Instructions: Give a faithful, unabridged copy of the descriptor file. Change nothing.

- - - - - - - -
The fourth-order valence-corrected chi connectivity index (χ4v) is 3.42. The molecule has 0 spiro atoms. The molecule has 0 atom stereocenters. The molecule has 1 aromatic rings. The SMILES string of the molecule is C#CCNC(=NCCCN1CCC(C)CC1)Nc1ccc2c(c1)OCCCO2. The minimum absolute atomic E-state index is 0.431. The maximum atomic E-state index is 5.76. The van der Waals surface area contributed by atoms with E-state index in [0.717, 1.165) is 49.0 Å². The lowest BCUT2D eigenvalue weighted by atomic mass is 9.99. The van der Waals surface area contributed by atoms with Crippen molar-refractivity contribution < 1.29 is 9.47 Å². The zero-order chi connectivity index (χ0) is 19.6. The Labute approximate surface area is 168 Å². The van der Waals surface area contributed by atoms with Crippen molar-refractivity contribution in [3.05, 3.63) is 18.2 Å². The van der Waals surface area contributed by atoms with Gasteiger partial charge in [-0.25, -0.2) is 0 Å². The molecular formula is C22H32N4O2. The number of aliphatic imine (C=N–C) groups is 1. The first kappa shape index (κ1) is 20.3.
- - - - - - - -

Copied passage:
The fourth-order valence-corrected chi connectivity index (χ4v) is 3.42. The molecule has 0 spiro atoms. The molecule has 0 atom stereocenters. The molecule has 1 aromatic rings. The SMILES string of the molecule is C#CCNC(=NCCCN1CCC(C)CC1)Nc1ccc2c(c1)OCCCO2. The minimum absolute atomic E-state index is 0.431. The maximum atomic E-state index is 5.76. The van der Waals surface area contributed by atoms with E-state index in [0.717, 1.165) is 49.0 Å². The lowest BCUT2D eigenvalue weighted by atomic mass is 9.99. The van der Waals surface area contributed by atoms with Crippen molar-refractivity contribution < 1.29 is 9.47 Å². The zero-order chi connectivity index (χ0) is 19.6. The Labute approximate surface area is 168 Å². The van der Waals surface area contributed by atoms with Crippen molar-refractivity contribution in [3.05, 3.63) is 18.2 Å². The van der Waals surface area contributed by atoms with Gasteiger partial charge in [-0.25, -0.2) is 0 Å². The molecular formula is C22H32N4O2. The number of aliphatic imine (C=N–C) groups is 1. The first kappa shape index (κ1) is 20.3.